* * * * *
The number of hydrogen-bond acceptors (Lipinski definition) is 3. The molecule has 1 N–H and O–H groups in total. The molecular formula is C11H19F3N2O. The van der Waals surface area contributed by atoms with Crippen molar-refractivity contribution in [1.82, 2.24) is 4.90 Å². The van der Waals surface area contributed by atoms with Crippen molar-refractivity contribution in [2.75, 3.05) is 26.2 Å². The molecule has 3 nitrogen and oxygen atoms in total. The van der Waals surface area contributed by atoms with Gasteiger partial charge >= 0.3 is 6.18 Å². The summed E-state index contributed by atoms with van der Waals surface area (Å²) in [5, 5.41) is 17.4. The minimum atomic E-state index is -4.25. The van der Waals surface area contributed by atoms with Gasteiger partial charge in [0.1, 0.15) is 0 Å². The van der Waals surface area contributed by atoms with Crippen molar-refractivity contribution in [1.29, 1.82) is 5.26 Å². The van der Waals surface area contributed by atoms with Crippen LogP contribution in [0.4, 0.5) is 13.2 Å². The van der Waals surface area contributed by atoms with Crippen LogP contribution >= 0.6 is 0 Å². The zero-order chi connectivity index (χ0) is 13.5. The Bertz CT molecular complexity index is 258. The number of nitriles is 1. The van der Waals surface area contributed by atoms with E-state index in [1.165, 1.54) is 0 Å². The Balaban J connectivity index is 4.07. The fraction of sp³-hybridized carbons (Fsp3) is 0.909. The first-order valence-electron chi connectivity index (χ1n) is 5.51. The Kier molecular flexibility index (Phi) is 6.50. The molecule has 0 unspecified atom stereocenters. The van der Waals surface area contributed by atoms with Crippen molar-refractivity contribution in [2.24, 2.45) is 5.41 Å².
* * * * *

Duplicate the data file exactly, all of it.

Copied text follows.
The number of hydrogen-bond acceptors (Lipinski definition) is 3. The molecule has 1 N–H and O–H groups in total. The molecular formula is C11H19F3N2O. The van der Waals surface area contributed by atoms with Crippen molar-refractivity contribution in [1.82, 2.24) is 4.90 Å². The van der Waals surface area contributed by atoms with Crippen molar-refractivity contribution in [2.75, 3.05) is 26.2 Å². The molecule has 3 nitrogen and oxygen atoms in total. The van der Waals surface area contributed by atoms with Gasteiger partial charge >= 0.3 is 6.18 Å². The summed E-state index contributed by atoms with van der Waals surface area (Å²) in [5, 5.41) is 17.4. The minimum atomic E-state index is -4.25. The van der Waals surface area contributed by atoms with Gasteiger partial charge in [0.1, 0.15) is 0 Å². The van der Waals surface area contributed by atoms with Crippen molar-refractivity contribution in [1.29, 1.82) is 5.26 Å². The van der Waals surface area contributed by atoms with Crippen LogP contribution in [0.4, 0.5) is 13.2 Å². The van der Waals surface area contributed by atoms with Crippen LogP contribution >= 0.6 is 0 Å². The zero-order chi connectivity index (χ0) is 13.5. The Bertz CT molecular complexity index is 258. The number of nitriles is 1. The van der Waals surface area contributed by atoms with E-state index in [1.165, 1.54) is 0 Å². The Balaban J connectivity index is 4.07. The fraction of sp³-hybridized carbons (Fsp3) is 0.909. The first-order valence-electron chi connectivity index (χ1n) is 5.51. The Kier molecular flexibility index (Phi) is 6.50. The molecule has 0 unspecified atom stereocenters. The van der Waals surface area contributed by atoms with Crippen molar-refractivity contribution in [2.24, 2.45) is 5.41 Å².